The experience of reading (and re-reading) Class is akin to wiping goggles one didn’t know were fogged. Fussell’s methodology settles into the brain like a virus; one soon cannot stop nanocategorizing one’s world. A quarter century later, most of Fussell’s categories live on—if with some fiscal damage. Fussell’s topmost denizens were “out of sight” in hilltop manses at the end of long, curving driveways. The billionaires in Michael Tolkin’s hilariously mordant The Return of the Player are even farther out, prow-jousting at sea in their satellite-technology-equipped yachts. Indeed, this novel is such a teeth-gnashingly precise class almanac, that Tolkin should surely replace Tom Wolfe as our modern-day high-society-anxiety chronicler (at least of the West Coast variety). Tolkin is particularly hard on his people, wealthy Los Angeles Jews, a variation on the American upper class with their conspicuously consuming Hebraism. At a bar mitzvah at a Reform synagogue that shares a driveway with Milken High (named deftly not for Michael but for the brother):
Torahs dressed in embroidered covers and silver breastplates stood on the branches of a sculpted tree behind a sheer curtain, like expensive boots in a winter window display.
In attendance is a “fiesta” of rich Jews:
the trim skeptical men and their two categories of wives, all of them brilliantly educated, some of them successful professionals themselves, others still drifting on the messy alibi supplied by their genuinely screwed-up relationship with their genuinely screwed-up mothers, but all of them, pediatric endocrinologists, failed Tibetan wool importers, soccer moms and private school committee volunteers, recognizing each other’s clan by a signal from within an unfakable right for their chaotic anxieties and complaints to take up space around them.
This isn’t to say that Hollywood Jews’ counterparts, Upper-Class Gentiles, are dead. Their ethos (or at least the ethos of those who aspire to Upper-Class Gentilehood) is lovingly enshrined, for instance, in Vanity Fair, with its wide-eyed revelations from the dusty alcoves of Kennedy history and obsessive detailing of the summerings, winterings, and fallings of obscure Eurotrash. (Though how I devour like stale-but-still-tasty Mon Cheri candies Dominick Dunne’s dispatches about, oh, “Arch Viscount Fernando of Capri’s 80th birthday party—he’s a Scorpio!” featuring murky snaps out from which inevitably loom, like death and taxes, Barry Diller and the shiny gorgon head of Diane von Furstenberg.) Meanwhile, tacking starboard then port around Graydon Carter’s fresh, startled horror over the latest outrages of the Bush administration (and I will miss those) are soft-focus ads pimping what appear to be blond, pink-argyle-sweater-clad, Ralph Lauren–fraternity Hitler Youth who look 30 seconds away from clubbing me (a light-mocha-hued person) over the head with an oar, or perhaps with a Nautica-logo polo mallet, sunglasses by Fendi.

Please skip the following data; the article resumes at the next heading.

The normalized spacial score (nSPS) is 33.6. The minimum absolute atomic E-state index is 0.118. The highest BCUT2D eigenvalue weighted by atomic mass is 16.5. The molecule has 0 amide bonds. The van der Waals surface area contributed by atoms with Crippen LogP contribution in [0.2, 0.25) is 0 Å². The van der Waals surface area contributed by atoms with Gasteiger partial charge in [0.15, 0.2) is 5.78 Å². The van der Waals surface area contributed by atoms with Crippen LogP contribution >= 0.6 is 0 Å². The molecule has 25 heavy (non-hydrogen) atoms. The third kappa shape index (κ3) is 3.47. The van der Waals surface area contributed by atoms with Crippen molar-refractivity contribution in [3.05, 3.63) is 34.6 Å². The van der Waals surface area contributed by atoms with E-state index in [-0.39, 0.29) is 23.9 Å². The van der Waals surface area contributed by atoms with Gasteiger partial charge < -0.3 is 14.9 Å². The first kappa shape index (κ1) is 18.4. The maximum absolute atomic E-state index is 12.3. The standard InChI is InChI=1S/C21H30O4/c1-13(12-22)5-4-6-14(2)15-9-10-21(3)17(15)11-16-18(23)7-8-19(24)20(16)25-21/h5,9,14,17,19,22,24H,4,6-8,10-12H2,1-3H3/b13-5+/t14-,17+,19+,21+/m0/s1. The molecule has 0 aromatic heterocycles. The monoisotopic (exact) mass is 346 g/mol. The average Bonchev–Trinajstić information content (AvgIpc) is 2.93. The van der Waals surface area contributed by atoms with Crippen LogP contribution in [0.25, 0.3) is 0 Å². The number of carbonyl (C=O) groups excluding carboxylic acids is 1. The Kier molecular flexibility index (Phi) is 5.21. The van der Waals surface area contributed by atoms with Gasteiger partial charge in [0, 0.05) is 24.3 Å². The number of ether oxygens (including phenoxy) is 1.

Magazine reading for Middles, though (moving the goalposts in from both coasts), is best defined by the literary output of staid airlines such as Southwest, Delta, and Continental (as opposed to the more edgily cosmopolitan JetBlue and Virgin). Luxuriously Middle are those sumptuous photo ads for restaurants like Ruth’s Chris Steak House (Why two names?) featuring mute, glistening hillocks of beef. (What is it about a close-up of a filet’s dewy, reddened inside that so tempts the in-flight reader?) And how exquisitely State Farm Middle Manager are the matchmaking ads of Selective Search and It’s Just Lunch!, with their come-hither phalanxes of kitten-nosed executive female “lunch directors”? Their unquestioned queen, I’ve ferreted out, is President Barbie Adler, with her strangely hypnotic execu-speak about eliminating “the pain points” in the dating process, as though the solution to contemporary romance is a Tucson-based chiropractic laser procedure performed on tibiae thrown out in racquetball.